Video

Video Made in America Socks Get Toehold in Online Fashion Market

Three young entrepreneurs are hoping to revolutionize the high-end sock industry by introducing all-American creations of their own. And they’re doing most of it the old-fashioned way. VOA’s Julie Taboh recently caught up with them to learn what goes into making their one-of-a-kind socks.
Video

Video Americans, Ex-Pats Send Relief Supplies to West Africa

Health organizations from around the world are sending supplies and specialists to the West African countries that are dealing with the worst Ebola outbreak in history. On a smaller scale, ordinary Americans and African expatriates living in the United States are doing the same. VOA's Carol Pearson reports.
Video

Video America's Most Popular Artworks Displayed in Public Places

Public places in cities across America were turned into open-air art galleries in August. Pictures of the nation’s most popular artworks were displayed on billboards, bus shelters, subway platforms and more. The idea behind “Art Everywhere,” a collaborative campaign by five major museums is to allow more people to enjoy art and learn about the country’s culture and history. Faiza Elmasry has more.
Video

Video Chinese Doctors Use 3-D Spinal Implant

A Chinese boy suffering from a debilitating bone disease has become the first patient with a part of his spine created in a three-dimensional printer. Doctors say he will soon regain normal mobility. VOA’s George Putic reports.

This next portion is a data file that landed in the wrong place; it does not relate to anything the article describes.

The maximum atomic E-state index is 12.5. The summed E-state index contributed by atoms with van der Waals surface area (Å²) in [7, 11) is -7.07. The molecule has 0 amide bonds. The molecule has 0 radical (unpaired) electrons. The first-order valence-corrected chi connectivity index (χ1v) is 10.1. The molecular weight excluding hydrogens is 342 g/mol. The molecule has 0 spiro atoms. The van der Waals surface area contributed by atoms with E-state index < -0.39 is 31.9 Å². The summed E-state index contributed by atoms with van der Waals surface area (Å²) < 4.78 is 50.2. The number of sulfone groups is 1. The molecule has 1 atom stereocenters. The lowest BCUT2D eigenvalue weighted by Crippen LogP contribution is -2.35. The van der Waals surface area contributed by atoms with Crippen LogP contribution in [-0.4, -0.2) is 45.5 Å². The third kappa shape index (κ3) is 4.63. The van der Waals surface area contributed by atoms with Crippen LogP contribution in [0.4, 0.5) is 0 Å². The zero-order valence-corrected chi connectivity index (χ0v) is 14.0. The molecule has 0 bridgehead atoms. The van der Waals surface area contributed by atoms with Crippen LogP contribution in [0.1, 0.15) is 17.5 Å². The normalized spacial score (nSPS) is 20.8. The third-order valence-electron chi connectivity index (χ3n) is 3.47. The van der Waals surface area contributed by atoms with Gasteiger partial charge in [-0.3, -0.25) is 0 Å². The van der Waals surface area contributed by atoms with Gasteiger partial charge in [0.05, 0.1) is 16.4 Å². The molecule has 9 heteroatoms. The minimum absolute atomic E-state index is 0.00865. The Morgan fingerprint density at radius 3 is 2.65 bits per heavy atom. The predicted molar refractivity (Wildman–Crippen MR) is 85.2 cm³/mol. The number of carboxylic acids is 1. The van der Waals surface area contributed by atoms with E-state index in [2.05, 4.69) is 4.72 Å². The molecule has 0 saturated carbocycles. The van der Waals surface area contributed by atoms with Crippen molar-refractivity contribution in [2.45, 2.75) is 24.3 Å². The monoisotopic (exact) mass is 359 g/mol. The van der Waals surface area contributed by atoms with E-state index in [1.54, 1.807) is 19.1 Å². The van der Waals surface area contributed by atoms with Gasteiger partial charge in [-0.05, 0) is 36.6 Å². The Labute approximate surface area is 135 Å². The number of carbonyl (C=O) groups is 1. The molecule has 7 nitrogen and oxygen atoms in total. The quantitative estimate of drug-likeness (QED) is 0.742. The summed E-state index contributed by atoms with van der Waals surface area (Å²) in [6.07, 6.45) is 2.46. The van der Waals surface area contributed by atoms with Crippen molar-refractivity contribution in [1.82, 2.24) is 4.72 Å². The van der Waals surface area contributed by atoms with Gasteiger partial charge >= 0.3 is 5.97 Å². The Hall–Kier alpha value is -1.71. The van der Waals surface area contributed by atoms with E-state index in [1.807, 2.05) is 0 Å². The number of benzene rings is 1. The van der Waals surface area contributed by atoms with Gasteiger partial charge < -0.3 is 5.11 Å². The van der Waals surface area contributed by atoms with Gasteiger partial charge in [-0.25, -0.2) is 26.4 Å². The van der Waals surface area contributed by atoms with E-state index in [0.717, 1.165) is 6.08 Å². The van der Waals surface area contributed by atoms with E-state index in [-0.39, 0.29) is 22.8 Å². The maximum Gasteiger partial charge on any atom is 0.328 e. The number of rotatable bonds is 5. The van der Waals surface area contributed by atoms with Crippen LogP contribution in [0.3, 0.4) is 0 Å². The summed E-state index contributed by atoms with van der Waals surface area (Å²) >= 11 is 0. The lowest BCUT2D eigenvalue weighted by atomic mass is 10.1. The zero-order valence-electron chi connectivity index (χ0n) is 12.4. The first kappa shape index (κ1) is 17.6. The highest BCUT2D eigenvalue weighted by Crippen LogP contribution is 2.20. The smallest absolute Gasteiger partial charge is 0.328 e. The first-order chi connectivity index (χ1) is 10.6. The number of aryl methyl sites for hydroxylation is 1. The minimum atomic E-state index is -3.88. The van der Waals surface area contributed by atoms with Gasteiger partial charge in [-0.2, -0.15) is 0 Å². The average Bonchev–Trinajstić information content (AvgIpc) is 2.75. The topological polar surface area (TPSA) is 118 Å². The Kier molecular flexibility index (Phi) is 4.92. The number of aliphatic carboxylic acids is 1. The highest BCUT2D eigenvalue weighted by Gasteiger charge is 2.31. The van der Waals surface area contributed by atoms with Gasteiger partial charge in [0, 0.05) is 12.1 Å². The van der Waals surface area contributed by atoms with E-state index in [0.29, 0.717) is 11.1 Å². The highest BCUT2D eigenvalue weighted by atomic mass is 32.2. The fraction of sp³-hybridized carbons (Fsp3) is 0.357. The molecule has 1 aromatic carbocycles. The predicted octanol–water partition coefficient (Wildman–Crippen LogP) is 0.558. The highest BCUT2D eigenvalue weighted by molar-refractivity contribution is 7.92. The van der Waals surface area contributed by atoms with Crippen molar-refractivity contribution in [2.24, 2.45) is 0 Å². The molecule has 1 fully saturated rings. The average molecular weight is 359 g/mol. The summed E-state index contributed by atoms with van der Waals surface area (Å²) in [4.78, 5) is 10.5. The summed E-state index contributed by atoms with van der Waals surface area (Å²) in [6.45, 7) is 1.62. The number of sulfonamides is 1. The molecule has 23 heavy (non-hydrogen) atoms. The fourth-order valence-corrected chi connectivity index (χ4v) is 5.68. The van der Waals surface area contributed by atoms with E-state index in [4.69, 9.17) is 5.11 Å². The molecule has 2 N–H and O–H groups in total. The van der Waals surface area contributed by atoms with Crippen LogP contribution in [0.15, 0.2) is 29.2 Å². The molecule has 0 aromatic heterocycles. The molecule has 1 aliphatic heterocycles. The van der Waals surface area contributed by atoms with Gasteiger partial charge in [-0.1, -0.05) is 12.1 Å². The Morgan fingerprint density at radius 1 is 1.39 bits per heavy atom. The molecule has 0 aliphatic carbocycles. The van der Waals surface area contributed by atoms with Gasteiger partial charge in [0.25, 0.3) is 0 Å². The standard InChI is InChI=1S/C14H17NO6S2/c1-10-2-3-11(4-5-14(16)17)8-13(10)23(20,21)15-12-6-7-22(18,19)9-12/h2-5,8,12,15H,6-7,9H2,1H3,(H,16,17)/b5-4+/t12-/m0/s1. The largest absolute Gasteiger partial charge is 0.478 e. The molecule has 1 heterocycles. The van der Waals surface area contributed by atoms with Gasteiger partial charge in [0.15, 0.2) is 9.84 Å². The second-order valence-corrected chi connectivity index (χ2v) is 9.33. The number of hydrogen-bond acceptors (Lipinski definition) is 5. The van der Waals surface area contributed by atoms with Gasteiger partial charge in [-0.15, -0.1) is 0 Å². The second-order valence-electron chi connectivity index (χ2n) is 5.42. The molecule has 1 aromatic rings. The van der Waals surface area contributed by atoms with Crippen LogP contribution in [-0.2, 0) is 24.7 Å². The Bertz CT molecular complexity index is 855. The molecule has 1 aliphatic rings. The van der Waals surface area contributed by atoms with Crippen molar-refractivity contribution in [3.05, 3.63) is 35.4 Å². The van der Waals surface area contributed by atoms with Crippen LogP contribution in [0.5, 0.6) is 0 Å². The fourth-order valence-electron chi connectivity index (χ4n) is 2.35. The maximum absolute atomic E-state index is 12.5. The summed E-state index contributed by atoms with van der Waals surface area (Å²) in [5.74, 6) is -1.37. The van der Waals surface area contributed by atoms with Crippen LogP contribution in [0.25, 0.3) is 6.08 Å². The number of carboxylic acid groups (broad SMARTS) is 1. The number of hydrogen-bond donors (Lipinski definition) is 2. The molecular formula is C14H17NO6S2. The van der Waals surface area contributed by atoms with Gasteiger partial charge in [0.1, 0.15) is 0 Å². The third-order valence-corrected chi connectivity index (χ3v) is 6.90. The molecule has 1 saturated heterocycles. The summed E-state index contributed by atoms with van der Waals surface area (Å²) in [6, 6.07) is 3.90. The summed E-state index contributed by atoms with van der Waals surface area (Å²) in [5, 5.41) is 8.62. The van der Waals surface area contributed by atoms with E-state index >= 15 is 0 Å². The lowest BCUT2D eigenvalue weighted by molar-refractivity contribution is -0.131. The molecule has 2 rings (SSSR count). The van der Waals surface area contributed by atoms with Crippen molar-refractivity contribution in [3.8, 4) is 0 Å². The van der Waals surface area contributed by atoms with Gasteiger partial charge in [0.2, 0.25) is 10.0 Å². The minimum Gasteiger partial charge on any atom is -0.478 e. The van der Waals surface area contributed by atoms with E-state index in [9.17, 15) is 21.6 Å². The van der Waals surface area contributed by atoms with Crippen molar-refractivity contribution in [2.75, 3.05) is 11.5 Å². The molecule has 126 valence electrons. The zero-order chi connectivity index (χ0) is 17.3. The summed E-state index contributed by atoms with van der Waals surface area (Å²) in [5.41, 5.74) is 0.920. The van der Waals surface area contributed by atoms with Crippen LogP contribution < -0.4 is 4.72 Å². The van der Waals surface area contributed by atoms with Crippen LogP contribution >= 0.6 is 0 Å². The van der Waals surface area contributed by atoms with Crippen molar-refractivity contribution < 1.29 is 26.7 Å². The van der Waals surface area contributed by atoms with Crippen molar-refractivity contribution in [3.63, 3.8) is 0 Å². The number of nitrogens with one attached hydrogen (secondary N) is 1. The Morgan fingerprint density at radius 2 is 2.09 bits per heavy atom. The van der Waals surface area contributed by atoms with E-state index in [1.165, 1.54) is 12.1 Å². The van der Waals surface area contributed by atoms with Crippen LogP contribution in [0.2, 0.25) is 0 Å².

Video

Video Uneasy Calm Settles Over Israel, Gaza Strip

Israel and the Gaza Strip have been calm since a cease-fire set in Tuesday evening, ending seven weeks of hostilities. Hamas, which controls Gaza, declared victory. Israelis were more wart. VOA’s Scott Bobb reports from Jerusalem.
Video

Video India’s Leprosy Battle Stymied by Continuing Stigma

Medical advancements in the treatment of leprosy have greatly diminished its impact around the world, largely eliminating the disease from most countries. India made great strides in combating leprosy, but still accounts for a majority of the world’s new cases each year, and the number of newly infected Indians is rising - more than 130,000 recorded last year. Doctors there say the problem has more to do with society than science. Shaikh Azizur Rahman reports from Kolkata.
Video

Video Scientists Unlock Mystery of Bird Flocks

How can flocks of birds, schools of fish or herds of antelope suddenly change direction -- all the individuals adjusting their movement in concert, at seemingly the same time? British researchers now have some insights into this behavior, which has puzzled scientists for a long time. VOA's George Putic has more.

AppleAndroid

New in Music Alley

Beyond Category

Pianist Myra Melford’s new CD “Life Carries Me This Way” features solo piano interpretations of drawings by modern artist Don Reich. She performs songs from the album, talks about turning art into music, and joins host Eric Felten in some Chicago boogie-woogie on "Beyond Category."